Sean Sweeney 09/03/2015
Two of the best action subgenres of the 1950s & '60s were the POW escape films (Stalag 17, The Bridge on the River Kwai, The Great Escape) and train adventure flicks (Narrow Margin, The Train, Dark of The Sun). So what would happen if you combine the two? You get a really fun, utterly ridiculous, totally memorable movie from ’65: Von Ryan’s Express. Besides being a train adventure, what sets this one apart from other POW flicks is the adversary. While the prisoners of Stalag 17 and The Great Escape were housed in German camps and Kwai had Japanese overlords, the captives of Von Ryan’s Express are stuck in an Italian camp. And whether based on any kind of truth or not, Italian guards just don’t feel as cruel or deadly as their other Axis Powers partners. Based on a novel by David Westheimer (who also penned the novelization of Days of Wine and Roses), with the solid journeyman director Mark Robson (Earthquake, Valley of the Dolls) at the helm, this was made in the heyday of Frank Sinatra vanity projects and as usual he often feels miscast as an actual human being. On paper his role seems better suited for a more obviously physical presence, like a Lee Marvin. After all, Sinatra looks like he would be more comfortable with a martini in his hand than a machine gun, but his skinny frame in a wrinkled military outfit only lends to the absurdity and the fun.
A depressed group of mainly British prisoners in an Italian camp get a load of energy into their squalid existence when American Colonel Ryan (Sinatra) shows up, having been shot down in Italy. The highest ranking officer before him showing up was the very English Major Fincham (the always watchable Trevor Howard, in the more hammy late phase of his impressive career), who doesn’t like being pushed around by the runty Yank. When Ryan sees the poor condition of the health of the men, he rats out the tunnels they’ve been digging, in order to get the medicine the wacky Italians have been holding from them. But Ryan slowly earns the Brit’s respect by getting them new clothes and taking his punishment in the “sweat box.” Later, when it appears the war is coming to an end, the Italian guards flee giving the POWs free reign. They take off through Italy but are eventually caught again and put on a train headed for Rome, which is now overseen by nasty Germans who kill all the sick men. This is where the more original action setpieces start, as Sinatra and the boys take over the train and then have to ride it out of Italy while posing as Germans. In maybe the most bizarre scene, a British doctor (Edward Mulhare) who speaks some German poses as a Nazi high command to get the clearance for the train trip to continue and the two fifty-somethings, Howard and Sinatra, dress up like Nazi soldiers to accompany him. They must be the two oldest looking privates in the German army and actually resemble the Cowardly Lion and the Scarecrow when they dress up as flying monkey soldiers in The Wizard of Oz. What a sight for sore eyes!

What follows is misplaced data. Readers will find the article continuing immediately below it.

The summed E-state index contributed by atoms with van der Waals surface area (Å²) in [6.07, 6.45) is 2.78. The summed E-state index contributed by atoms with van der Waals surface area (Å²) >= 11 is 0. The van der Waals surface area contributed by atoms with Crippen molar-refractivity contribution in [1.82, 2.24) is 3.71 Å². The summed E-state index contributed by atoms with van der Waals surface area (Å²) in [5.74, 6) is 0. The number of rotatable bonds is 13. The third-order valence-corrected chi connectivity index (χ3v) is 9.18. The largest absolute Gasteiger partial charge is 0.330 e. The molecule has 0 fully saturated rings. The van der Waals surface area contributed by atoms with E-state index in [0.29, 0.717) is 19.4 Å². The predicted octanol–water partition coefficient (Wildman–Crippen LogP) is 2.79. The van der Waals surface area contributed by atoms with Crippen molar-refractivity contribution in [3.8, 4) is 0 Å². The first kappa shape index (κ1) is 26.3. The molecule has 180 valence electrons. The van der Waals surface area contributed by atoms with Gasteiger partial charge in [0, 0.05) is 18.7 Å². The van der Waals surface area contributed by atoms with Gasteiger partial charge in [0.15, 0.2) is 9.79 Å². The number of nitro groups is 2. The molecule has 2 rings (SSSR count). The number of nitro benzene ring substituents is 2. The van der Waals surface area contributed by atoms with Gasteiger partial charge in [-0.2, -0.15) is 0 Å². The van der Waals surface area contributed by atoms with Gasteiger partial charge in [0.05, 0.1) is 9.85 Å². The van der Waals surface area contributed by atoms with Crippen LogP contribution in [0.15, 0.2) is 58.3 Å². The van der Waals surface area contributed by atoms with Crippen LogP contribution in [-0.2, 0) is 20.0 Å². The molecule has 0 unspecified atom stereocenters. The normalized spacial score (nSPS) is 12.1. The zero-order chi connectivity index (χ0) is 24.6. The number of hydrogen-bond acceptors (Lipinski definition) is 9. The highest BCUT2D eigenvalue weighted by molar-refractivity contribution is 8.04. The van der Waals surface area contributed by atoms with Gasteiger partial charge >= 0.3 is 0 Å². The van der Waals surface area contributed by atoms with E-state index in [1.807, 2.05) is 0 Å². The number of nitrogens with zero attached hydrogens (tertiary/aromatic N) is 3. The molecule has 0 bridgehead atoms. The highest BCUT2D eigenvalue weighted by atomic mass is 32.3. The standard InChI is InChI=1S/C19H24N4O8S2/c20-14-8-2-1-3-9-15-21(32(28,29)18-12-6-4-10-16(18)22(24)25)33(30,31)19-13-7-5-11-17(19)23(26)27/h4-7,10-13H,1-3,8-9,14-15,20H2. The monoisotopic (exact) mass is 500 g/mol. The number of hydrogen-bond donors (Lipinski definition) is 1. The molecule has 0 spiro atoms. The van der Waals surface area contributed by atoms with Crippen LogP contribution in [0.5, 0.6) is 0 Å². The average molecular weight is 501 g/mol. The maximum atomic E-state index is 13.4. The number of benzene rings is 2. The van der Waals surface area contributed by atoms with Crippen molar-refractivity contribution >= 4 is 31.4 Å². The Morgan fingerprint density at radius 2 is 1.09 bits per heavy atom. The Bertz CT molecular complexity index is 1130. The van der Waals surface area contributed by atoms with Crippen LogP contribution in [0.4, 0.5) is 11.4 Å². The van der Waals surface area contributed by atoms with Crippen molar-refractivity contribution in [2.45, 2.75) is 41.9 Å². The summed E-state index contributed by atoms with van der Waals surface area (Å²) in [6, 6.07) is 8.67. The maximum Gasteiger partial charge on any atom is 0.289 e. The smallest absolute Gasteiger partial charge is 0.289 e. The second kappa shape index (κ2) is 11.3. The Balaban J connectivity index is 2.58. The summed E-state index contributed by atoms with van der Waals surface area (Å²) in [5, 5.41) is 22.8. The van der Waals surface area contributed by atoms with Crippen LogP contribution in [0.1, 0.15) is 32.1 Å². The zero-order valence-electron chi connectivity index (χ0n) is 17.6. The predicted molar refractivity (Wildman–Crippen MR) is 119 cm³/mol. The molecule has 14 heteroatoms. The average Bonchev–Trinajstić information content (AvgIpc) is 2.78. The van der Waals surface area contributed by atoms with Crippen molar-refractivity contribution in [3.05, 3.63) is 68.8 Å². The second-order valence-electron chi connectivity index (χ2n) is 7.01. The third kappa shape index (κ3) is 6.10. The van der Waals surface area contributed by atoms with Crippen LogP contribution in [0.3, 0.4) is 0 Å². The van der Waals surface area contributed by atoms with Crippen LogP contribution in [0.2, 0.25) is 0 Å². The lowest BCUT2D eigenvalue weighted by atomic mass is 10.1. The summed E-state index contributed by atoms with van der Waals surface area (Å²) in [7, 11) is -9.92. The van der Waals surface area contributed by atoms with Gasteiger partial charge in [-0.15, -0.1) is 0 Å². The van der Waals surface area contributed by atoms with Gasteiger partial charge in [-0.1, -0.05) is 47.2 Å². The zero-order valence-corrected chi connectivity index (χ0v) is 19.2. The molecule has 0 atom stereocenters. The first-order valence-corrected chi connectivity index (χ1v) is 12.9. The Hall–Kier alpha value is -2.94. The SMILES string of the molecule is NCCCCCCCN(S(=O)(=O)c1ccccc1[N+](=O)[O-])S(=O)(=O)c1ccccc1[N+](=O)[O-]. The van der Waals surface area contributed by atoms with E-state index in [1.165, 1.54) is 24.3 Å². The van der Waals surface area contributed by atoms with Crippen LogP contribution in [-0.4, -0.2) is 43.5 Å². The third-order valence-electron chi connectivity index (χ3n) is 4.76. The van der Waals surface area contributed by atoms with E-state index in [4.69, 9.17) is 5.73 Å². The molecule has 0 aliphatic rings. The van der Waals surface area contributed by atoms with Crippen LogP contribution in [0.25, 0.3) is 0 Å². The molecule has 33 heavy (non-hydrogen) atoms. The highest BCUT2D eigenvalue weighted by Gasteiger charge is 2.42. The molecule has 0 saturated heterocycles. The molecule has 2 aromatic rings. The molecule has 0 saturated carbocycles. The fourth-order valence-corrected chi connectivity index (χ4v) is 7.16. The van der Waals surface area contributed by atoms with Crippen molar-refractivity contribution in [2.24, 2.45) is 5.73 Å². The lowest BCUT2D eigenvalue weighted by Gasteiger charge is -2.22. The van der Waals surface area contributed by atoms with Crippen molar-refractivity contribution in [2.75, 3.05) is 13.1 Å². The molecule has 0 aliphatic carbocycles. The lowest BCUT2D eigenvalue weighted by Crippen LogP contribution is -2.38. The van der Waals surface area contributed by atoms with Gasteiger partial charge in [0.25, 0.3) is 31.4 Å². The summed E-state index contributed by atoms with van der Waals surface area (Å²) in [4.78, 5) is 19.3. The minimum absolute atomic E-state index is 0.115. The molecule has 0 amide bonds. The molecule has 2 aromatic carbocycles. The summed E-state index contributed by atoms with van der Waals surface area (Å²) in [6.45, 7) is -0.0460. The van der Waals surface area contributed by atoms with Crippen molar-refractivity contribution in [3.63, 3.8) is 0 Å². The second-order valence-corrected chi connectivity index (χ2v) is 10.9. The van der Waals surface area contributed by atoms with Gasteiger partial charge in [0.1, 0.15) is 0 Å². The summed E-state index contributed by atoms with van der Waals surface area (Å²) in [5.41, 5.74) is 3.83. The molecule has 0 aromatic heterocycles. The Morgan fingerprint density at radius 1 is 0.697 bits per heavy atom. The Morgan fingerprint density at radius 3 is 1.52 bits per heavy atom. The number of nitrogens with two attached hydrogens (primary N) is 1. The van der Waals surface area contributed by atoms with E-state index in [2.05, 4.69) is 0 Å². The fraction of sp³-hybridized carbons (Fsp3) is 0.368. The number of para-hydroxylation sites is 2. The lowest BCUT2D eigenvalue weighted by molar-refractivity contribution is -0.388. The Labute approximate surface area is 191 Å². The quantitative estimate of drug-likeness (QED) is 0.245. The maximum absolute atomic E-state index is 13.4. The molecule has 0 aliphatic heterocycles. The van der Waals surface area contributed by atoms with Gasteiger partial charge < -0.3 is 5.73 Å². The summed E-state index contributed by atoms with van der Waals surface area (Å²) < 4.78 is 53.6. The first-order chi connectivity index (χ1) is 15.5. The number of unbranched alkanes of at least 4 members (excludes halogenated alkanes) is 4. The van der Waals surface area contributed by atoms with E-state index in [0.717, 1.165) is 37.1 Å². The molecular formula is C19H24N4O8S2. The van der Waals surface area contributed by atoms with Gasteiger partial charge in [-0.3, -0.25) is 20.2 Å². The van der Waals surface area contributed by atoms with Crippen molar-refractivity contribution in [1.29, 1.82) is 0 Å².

Sinatra strides through the movie with his usual ring-a-ding-ding coolness, his bomber jacket and tilted pilot’s hat sitting just right on his head, while Howard--fresh off of barking all over the South Seas in Mutiny on the Bounty--chews scenery so intensely you fear for the actor’s health, especially up against the ultra laidback Frank. The supporting cast includes James Brolin and a host of reliable Euro character actors like Adolfo Celi (James Bond’s villain in Adolfo Celi), Sergio Fantoni and Wolfgang Preiss (who specialized in playing creepy Nazis in a slew of films including The Train and Is Paris Burning?).
While some of the early prison camp moments are almost bizarre (the Italians are played for laughs and actually have slapstick moments complete with slide whistles), the train action is truly exciting and their escape from Italy is clever and actually very suspenseful. I have to admit, somehow I never managed to see this film until I stumbled upon it recently and while it may not live up to the POW masterpieces of Lean, Wilder and Sturges it still gets the job done. And even by today’s standard for action and violence, it holds up very well and is just as entertaining as most WWII flicks of recent years. I’m just a sucker for any film that so ambitiously finds itself covering two distinct subgenres--three, if you count “Sinatra in the '60s” as a genre.
Central Italy, August 1943. With the collapse of the Italian war effort, the SS herds 400 Allied POWs aboard a heavily guarded freight train and embarks for an internment camp in Austria. Realizing it's their only chance to escape, Colonel Joseph Ryan (Sinatra) and a handful of officers manage to subdue their guards and hijack the train. Barreling across Nazi-occupied Italy, Ryan and his men race for the Swiss border, as German troops, the Gestapo and a dive bombing fleet of Messerschmidts follow in deadly pursuit.
- Starring: James Brolin, Frank Sinatra, Wolfgang Preiss, Brad Dexter, Sergio Fantoni, Raffaella Carrà, Edward Mulhare
- Format: Color
- Language: English
- Aspect Ratio: 2.35:1
- Number of Discs: 1
- Rating: Not Rated
- Label: Twentieth Century Fox
- Run Time: 117 minutes
- Catalogue #: 2283536
- Hollywood and Its War Films
- 2 Additional Featurettes
- Bringing Movies to Life: The Legacy of Jerry Goldsmith
- Isolated Score Track